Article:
Some say older games are better; I’m not sure I agree. I remember being repeatedly crushed by games like Ninja Gaiden — where the developers forgot they’d already made their money and didn’t need to bully players for more quarters. Or Sierra Adventure games, where you could make the game unwinnable 5 minutes in and not know for another 20.
Thankfully, today’s title doesn’t lean on those particular tropes, and it doesn’t need to. Vengeful Guardian: Moonrider is a retro-style platforming game brought to us by JoyMasher and The Arcade Crew. Imagine Shinobi fused with Mega Man.
Old-School Gameplay and Graphics
Moonrider is also the name of the main character. He’s a cybernetic supersoldier who turns on the oppressive regime that created him. The few cutscenes are good, and I like the banter with bosses before their battles begin. The story is brief and uncomplicated. I wish there were a little more of it myself.
The game consists of 8 stages full of basic enemies, platforming challenges, and a couple of bosses. Like a Megaman game, most stages can be played in any order. Moonrider is gunning for the remaining Guardians, and each one felled grants a new special attack. Unlike Megaman, Moonrider is a firm believer in solving his problems at close range. The basic slashes are fast and deflect many projectiles. Players even get a diving kick that adds to their movement abilities.
Beautiful might be the wrong word for the environments in a dystopian cyber-Japan. They’re well-crafted in both looks and level design, featuring varied sights and obstacles. Sometimes they throw in new mechanics like the “climb or die” sequence in the Fallen City.
The stages are never long enough to become a slog, even the inevitable underwater bits. If players struggle with any given section, they can farm other stages for extra lives. Also, there’s a CRT Effect setting. I turned it on immediately and never looked back.
The music is the same style mishmash as the graphics, and I love the result. Fallen City Act II is getting added to my personal playlist, but there are plenty of other good tracks. Most are dark and brooding or action-packed, but it fits the tone of the game. I cannot overstate the role it plays in immersing players in Moonrider’s world.
The sound effects are great too. They work with the graphics to give important feedback like “an attack is coming” or “your shots are bouncing off.” This lets the devs introduce new attacks and enemies without pausing the game to explain everything. Some of the games that Moonrider mimics were not as good about this.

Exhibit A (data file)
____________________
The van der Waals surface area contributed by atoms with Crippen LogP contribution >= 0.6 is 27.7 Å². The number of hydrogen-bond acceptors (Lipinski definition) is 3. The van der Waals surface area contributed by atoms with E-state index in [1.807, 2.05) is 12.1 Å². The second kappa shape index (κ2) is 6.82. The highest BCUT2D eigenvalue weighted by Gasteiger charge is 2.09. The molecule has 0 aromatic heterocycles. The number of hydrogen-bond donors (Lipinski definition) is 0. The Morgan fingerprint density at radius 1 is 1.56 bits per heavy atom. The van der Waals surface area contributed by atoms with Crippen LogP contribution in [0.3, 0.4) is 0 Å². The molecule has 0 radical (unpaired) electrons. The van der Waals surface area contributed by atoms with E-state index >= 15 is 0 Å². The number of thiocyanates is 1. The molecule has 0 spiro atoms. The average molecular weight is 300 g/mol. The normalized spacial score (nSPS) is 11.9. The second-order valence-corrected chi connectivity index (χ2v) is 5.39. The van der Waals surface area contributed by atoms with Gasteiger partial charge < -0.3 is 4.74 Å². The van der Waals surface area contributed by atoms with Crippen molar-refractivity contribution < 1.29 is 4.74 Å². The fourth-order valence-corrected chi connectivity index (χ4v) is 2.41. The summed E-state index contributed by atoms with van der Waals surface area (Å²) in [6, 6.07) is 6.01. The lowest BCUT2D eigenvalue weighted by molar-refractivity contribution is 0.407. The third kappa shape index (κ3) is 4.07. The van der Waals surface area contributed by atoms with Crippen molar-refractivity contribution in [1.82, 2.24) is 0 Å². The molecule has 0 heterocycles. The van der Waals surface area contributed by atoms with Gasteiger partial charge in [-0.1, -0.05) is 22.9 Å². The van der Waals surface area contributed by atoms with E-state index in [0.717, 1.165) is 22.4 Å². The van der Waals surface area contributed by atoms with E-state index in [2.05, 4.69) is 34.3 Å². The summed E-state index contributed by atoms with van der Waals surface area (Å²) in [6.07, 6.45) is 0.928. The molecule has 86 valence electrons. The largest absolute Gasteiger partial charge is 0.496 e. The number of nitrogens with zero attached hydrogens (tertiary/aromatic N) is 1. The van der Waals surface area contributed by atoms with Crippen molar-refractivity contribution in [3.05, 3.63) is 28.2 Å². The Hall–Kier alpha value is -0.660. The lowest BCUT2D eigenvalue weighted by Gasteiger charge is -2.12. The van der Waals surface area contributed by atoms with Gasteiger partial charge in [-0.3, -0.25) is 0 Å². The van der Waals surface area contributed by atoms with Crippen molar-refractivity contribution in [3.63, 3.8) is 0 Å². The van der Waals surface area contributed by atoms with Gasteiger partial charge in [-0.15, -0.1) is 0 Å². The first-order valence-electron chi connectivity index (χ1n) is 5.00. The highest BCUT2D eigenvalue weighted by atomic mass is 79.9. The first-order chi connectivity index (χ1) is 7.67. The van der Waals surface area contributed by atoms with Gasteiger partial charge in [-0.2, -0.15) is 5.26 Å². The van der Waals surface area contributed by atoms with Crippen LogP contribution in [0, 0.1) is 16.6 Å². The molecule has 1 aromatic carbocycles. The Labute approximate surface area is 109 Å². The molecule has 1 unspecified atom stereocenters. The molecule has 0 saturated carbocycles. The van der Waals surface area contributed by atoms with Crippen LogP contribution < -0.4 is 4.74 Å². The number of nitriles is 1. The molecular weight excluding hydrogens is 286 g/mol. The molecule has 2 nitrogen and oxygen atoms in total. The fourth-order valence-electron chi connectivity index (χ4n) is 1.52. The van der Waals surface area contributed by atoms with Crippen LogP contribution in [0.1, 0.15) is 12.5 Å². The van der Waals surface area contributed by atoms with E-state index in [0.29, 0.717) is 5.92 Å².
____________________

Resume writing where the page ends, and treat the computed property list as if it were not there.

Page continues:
My favorite part of the game is the Power Modules. These are hidden in the stages and can be equipped for bonus effects. They let players modify their experience in meaningful ways. Do you struggle with the platforming sections? Double-jump is here. Health pick-ups not enough to get you to the next encounter? Bloodlust has you covered.
You can use the strongest pickups to lower the difficulty of trouble spots, and you can also go in the other direction and die on any hit. Moonrider offers an Armor chip after your first game-over, but like the rest of the Modules, it’s optional. The game has much more variety thanks to this system; all it takes is a little snooping during the stages. That or running the Detective Chip.
There were a few moments where I had to step away and gather my wits before trying again. Beyond those the difficulty is approachable, and the Modules help. Half my problem was focusing on damaging the bosses over dodging their attacks. You would think I’d know better after Ghost Song.
There is a scoring system that gives players a rating for each stage. It goes off time spent and points earned for beating enemies; it’s a little weird that the points don’t have a display during the stages themselves. I got several E ranks on my first attempt, but revisits went more smoothly.
No Rust Spots, but Perhaps Some Tarnish
I only have 2 complaints. First, time spent on the pause screen counts against a stage’s final score. If you get pulled away from an S-rank run mid-mission, you may as well restart. Not a big deal, but it feels like an oversight. A game shouldn’t punish a player for having a life, and otherwise, Moonrider doesn’t.
The other matter is the game being a little short. It took me about 5 hours to clear all stages and get all the Power Modules. That said, Moonrider is easy to pick up and play, and the Scoring System and Power Modules keep the gameplay fresh. This is a title players can come back to days or weeks later without story confusion or forgetting mechanics. I think the replay value ultimately trumps the shorter length.
Vengeful Guardian: Moonrider is a wonderful nostalgia trip. It brings back an era of simpler but still engaging titles. Players don’t need a 50-hour time sink and cutting-edge graphics to have a good time, and there will always be games like Moonrider to prove that.
Vengeful Guardian: Moonrider Review
Vengeful Guardian: Moonrider is a wonderful nostalgia trip. It sands down the rough edges of the era it imitates, and the final product exceeds its inspirations. It’s an adventure I’d recommend to anyone who misses that time or never had it in the first place.
Vengeful Guardian: Moonrider is on Steam.
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Reviewed on PC with Review Copy provided.